For accounting purposes, SFAS No. 91 requires, that loan origination costs and loan committmetn fees be capitalized and amortized -- as a yield adjustment -- over the life of the associated loan.
However, for tax purposes The so called Loan commitment fees are not amortized (capitalized).
The tax treatment of these fees is not the same as the accounting treatment.
this article descibes in layman's terms the process.
Please let me know if you have any quesitons. The referece includes a precedent court case.
yes, they apply to the lender. I use the articles rather than the actual text of the IRS regs because the IRS regs are harder to understand sometimes. AND in this case you needed the benefit of the precedence if you were the lender. Since you were using terminology about the accounting, I took it to mean you were the lender.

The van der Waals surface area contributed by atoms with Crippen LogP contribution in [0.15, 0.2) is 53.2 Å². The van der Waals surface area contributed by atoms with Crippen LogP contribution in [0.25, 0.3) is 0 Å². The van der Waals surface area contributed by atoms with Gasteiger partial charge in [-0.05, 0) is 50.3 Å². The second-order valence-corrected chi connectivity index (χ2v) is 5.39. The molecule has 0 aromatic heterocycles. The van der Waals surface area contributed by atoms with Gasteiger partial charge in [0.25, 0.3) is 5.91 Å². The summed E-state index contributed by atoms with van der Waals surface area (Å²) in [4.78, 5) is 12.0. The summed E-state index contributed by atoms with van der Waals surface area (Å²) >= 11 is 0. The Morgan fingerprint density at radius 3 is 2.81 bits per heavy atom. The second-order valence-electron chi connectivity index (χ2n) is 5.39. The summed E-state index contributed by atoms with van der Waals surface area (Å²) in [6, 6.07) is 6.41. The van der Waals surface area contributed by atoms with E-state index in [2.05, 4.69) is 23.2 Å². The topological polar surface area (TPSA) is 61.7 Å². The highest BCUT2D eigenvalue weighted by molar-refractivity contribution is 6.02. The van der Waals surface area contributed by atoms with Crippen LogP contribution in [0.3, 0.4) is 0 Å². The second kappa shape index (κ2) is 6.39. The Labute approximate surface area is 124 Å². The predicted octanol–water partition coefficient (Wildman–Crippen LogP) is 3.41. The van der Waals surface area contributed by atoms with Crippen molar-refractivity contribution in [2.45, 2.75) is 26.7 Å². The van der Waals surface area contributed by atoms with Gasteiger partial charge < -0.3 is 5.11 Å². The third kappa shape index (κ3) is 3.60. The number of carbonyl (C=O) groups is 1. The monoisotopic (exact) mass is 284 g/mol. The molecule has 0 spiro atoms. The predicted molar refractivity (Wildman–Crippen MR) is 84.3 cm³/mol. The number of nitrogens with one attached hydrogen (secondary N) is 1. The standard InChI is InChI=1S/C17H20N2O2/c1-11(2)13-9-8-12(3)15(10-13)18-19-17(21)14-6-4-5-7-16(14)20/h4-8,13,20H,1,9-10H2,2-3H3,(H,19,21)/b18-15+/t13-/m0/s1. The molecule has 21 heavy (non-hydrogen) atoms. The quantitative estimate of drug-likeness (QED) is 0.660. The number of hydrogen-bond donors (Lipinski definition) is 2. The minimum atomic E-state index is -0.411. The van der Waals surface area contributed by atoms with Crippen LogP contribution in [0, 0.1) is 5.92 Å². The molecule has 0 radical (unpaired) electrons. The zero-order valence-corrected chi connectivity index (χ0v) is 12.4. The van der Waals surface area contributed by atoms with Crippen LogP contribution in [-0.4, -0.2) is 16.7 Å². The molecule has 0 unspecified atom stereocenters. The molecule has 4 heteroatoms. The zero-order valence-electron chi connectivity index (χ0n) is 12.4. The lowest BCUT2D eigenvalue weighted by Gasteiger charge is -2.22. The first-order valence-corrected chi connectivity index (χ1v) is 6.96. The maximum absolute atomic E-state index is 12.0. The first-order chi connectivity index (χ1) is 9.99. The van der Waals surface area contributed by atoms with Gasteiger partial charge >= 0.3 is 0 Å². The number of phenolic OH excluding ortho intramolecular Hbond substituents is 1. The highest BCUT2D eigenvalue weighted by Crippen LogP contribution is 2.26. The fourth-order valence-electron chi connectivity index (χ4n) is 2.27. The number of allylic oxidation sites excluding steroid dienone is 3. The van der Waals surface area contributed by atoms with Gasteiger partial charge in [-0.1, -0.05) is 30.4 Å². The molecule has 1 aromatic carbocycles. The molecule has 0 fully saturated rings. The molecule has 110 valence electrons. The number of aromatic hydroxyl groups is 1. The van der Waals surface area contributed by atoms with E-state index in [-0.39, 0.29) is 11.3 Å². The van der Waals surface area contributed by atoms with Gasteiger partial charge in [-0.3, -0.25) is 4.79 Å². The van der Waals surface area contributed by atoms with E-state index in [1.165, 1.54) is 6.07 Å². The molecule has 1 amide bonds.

As the borrower, this depends on the purpose of the loan.
Is this a rental property?
Primary or secondary residence?
AND are you using cash accounting or accrual accounting?
According to Deloitte, and Millers GAAP guide,
1. the borrower recognizes the committment fees when the service is performed.
2. The origination fees are taken over the life of the loan.
AND 2006 miller GAAP Guide, as accessed through Central Michigan University Research Library.
having trouble finding my original references.
You do not have to accept my answer.